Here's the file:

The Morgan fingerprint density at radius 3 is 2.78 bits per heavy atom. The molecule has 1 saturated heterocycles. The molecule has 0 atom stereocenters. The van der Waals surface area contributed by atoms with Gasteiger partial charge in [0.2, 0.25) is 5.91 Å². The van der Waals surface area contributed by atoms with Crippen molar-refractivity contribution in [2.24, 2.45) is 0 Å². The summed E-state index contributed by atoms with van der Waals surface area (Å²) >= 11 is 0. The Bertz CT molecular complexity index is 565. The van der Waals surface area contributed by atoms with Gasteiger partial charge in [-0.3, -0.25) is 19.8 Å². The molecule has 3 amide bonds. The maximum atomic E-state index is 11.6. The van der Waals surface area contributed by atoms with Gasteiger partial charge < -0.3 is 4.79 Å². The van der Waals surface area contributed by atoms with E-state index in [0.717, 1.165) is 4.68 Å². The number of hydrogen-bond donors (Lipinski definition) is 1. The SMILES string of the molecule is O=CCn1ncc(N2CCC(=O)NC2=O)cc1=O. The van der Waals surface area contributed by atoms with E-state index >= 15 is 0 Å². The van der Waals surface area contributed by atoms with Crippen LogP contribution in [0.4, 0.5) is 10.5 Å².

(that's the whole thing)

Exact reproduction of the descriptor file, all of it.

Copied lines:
The Morgan fingerprint density at radius 3 is 2.78 bits per heavy atom. The molecule has 1 saturated heterocycles. The molecule has 0 atom stereocenters. The van der Waals surface area contributed by atoms with Gasteiger partial charge in [0.2, 0.25) is 5.91 Å². The van der Waals surface area contributed by atoms with Crippen molar-refractivity contribution in [2.24, 2.45) is 0 Å². The summed E-state index contributed by atoms with van der Waals surface area (Å²) >= 11 is 0. The Bertz CT molecular complexity index is 565. The van der Waals surface area contributed by atoms with Gasteiger partial charge in [-0.3, -0.25) is 19.8 Å². The molecule has 3 amide bonds. The maximum atomic E-state index is 11.6. The van der Waals surface area contributed by atoms with Gasteiger partial charge < -0.3 is 4.79 Å². The van der Waals surface area contributed by atoms with E-state index in [0.717, 1.165) is 4.68 Å². The number of hydrogen-bond donors (Lipinski definition) is 1. The SMILES string of the molecule is O=CCn1ncc(N2CCC(=O)NC2=O)cc1=O. The van der Waals surface area contributed by atoms with E-state index >= 15 is 0 Å². The van der Waals surface area contributed by atoms with Crippen LogP contribution in [0.4, 0.5) is 10.5 Å².